Jewish Democratic Donors Urge Congress: Back Off Iran Sanctions

Fragile negotiations must be allowed to continue without threats that could derail them, says letter sent to top Democrats.

JTA
JTA
JTA
JTA

Major Democratic donors, many of them Jewish, wrote to party congressional leaders urging them not to advance new Iran sanctions legislation.

“Although success in achieving a final agreement is far from guaranteed, Congress should allow these fragile negotiations to proceed without making threats that could derail them or tying the hands of the negotiators by imposing unrealistic terms for a final agreement,” said the letter sent Feb. 27 to top Democrats in both chambers and reported the same day by National Journal.

The negotiations the letter refers are talks underway between Iran and the major powers aimed at keeping Iran from obtaining a nuclear weapon.

Eighty-two donors, many of them Jewish and identified with Democratic and liberal Jewish groups, signed the letter.

These included Morton Halperin, a close associate to George Soros and an adviser to J Street; Alan Solomont, a former ambassador to Spain who also helped found the Israel Policy Forum, a liberal group; and Marc Stanley, who has held leadership positions with the National Jewish Democratic Council.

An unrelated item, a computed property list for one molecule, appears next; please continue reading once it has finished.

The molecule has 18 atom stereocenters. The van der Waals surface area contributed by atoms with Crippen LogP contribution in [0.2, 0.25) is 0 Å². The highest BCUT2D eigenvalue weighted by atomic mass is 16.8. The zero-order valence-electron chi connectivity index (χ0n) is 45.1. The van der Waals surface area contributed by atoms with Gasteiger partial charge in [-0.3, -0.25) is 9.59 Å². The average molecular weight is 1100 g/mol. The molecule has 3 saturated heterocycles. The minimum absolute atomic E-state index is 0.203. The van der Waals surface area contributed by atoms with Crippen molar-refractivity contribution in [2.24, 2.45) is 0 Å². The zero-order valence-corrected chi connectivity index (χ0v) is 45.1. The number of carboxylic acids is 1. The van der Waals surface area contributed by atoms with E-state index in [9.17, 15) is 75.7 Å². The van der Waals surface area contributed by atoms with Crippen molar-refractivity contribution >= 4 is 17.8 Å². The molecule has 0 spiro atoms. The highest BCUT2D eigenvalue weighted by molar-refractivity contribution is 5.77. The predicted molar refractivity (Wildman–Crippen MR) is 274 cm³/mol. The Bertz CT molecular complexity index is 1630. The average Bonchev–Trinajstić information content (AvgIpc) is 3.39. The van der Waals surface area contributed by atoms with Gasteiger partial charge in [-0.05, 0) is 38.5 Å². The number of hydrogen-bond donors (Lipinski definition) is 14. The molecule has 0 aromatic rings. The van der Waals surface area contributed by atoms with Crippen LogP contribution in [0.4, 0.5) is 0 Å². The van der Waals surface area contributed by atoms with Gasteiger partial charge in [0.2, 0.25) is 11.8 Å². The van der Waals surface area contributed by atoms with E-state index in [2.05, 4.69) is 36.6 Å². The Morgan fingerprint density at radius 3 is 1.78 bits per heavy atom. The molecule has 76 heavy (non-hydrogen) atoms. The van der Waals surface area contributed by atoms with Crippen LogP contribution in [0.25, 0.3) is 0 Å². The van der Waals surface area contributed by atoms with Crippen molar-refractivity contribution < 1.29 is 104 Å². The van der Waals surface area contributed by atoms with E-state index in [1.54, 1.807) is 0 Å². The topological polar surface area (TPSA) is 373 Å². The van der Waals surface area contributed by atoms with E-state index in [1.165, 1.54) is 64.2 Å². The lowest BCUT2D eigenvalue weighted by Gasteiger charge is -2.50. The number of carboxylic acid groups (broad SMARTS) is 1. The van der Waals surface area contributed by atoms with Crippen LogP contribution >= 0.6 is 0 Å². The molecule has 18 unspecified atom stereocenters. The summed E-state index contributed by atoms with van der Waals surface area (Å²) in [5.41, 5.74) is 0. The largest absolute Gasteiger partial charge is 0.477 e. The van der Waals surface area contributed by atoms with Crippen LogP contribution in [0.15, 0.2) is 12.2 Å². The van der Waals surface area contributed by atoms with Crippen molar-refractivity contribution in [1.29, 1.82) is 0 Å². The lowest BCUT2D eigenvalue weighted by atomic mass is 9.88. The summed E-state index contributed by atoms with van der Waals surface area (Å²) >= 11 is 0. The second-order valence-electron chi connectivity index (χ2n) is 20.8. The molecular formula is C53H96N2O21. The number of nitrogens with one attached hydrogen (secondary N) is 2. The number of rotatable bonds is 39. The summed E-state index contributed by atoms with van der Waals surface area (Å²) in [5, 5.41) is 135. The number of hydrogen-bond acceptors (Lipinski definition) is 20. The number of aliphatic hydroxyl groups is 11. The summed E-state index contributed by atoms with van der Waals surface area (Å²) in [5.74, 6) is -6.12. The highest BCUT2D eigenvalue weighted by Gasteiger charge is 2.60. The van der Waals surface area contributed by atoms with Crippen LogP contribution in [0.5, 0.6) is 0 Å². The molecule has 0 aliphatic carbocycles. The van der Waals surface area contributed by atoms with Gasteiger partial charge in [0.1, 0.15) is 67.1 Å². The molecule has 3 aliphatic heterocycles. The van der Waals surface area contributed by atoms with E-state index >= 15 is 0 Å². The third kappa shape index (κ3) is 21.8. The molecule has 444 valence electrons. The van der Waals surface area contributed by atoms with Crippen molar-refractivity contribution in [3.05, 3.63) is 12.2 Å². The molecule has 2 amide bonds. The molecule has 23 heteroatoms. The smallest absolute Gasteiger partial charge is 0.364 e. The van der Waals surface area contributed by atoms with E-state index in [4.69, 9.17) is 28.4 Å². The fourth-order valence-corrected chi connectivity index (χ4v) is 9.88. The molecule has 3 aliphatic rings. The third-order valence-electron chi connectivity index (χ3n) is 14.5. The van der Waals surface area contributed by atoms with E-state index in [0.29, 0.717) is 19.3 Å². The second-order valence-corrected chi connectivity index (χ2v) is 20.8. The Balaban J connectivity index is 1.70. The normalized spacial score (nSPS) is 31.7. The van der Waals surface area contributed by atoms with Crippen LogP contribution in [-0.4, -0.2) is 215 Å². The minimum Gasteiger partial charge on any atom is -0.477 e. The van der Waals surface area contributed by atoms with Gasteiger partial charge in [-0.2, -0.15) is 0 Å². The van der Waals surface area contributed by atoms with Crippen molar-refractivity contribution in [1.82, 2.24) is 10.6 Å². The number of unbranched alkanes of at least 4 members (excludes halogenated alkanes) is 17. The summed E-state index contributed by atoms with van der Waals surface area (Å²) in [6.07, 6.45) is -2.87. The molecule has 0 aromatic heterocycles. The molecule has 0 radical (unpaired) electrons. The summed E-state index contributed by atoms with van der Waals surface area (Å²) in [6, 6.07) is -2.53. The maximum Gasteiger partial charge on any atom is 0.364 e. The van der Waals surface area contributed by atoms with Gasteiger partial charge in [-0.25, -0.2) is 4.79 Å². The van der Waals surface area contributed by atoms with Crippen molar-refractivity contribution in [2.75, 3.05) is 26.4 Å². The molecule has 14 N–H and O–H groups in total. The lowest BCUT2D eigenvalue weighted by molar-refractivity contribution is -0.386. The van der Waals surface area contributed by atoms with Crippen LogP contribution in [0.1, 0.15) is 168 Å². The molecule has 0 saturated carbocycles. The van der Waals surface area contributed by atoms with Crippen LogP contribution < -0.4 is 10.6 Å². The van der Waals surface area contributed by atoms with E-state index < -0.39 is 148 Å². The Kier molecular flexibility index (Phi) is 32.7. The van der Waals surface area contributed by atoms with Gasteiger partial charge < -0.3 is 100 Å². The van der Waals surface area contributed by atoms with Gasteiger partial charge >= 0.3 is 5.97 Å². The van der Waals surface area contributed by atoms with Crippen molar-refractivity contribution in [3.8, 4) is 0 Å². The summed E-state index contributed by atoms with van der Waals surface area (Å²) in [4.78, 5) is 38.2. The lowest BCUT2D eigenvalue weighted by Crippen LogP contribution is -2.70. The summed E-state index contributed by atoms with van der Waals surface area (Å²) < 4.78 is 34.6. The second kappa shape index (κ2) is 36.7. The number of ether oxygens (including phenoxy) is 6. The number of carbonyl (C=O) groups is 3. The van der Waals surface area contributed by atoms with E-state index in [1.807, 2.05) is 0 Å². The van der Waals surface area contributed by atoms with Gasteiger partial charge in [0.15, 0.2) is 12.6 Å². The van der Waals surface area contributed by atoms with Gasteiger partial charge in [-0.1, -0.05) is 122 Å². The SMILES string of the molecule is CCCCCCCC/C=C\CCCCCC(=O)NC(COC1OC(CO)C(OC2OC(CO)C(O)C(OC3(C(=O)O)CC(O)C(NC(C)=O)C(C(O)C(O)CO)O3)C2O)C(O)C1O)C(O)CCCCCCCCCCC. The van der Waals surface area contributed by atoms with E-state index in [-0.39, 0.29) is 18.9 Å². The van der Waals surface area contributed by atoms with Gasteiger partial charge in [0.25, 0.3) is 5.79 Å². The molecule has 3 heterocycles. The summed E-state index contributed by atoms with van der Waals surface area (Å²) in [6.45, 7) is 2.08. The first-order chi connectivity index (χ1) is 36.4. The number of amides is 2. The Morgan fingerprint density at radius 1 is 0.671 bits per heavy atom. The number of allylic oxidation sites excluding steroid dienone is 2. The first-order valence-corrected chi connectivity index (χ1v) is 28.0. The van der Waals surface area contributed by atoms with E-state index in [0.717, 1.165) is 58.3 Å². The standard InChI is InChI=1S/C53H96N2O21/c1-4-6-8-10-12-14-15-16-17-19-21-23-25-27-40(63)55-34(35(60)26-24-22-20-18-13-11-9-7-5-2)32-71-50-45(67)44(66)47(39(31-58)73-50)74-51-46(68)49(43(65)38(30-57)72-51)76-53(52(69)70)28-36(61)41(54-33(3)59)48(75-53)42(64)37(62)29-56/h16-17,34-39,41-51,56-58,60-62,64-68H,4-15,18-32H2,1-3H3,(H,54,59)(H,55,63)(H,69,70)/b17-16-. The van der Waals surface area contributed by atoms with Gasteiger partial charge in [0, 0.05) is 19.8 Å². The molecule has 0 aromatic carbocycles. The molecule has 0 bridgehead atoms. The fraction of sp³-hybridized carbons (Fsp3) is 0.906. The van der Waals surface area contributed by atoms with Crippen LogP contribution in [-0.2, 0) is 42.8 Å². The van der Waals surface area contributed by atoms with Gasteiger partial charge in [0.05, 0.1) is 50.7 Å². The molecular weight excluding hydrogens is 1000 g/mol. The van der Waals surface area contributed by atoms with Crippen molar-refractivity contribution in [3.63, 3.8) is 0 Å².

The American Israel Public Affairs Committee and a number of Democrats and Republicans in Congress back the sanctions, saying they would strengthen the U.S. hand in talks.

President Obama has said he would veto the sanctions, saying they could scuttle the talks with Iran. Democratic leaders in Congress are deferring to his concerns and will not advance the sanctions.

AIPAC has stepped back for now from pressing for the sanctions, and is waiting for a veto-proof majority of members of both parties to endorse the sanctions until it presses for another vote.

Republicans in the Senate on Thursday attempted to attach new sanctions to a veterans benefits law; the Democratic majority quashed the bid, citing among other reasons AIPAC’s opposition to a vote until the sanctions had solid bipartisan backing.

U.S. Congress.Credit: Reuters

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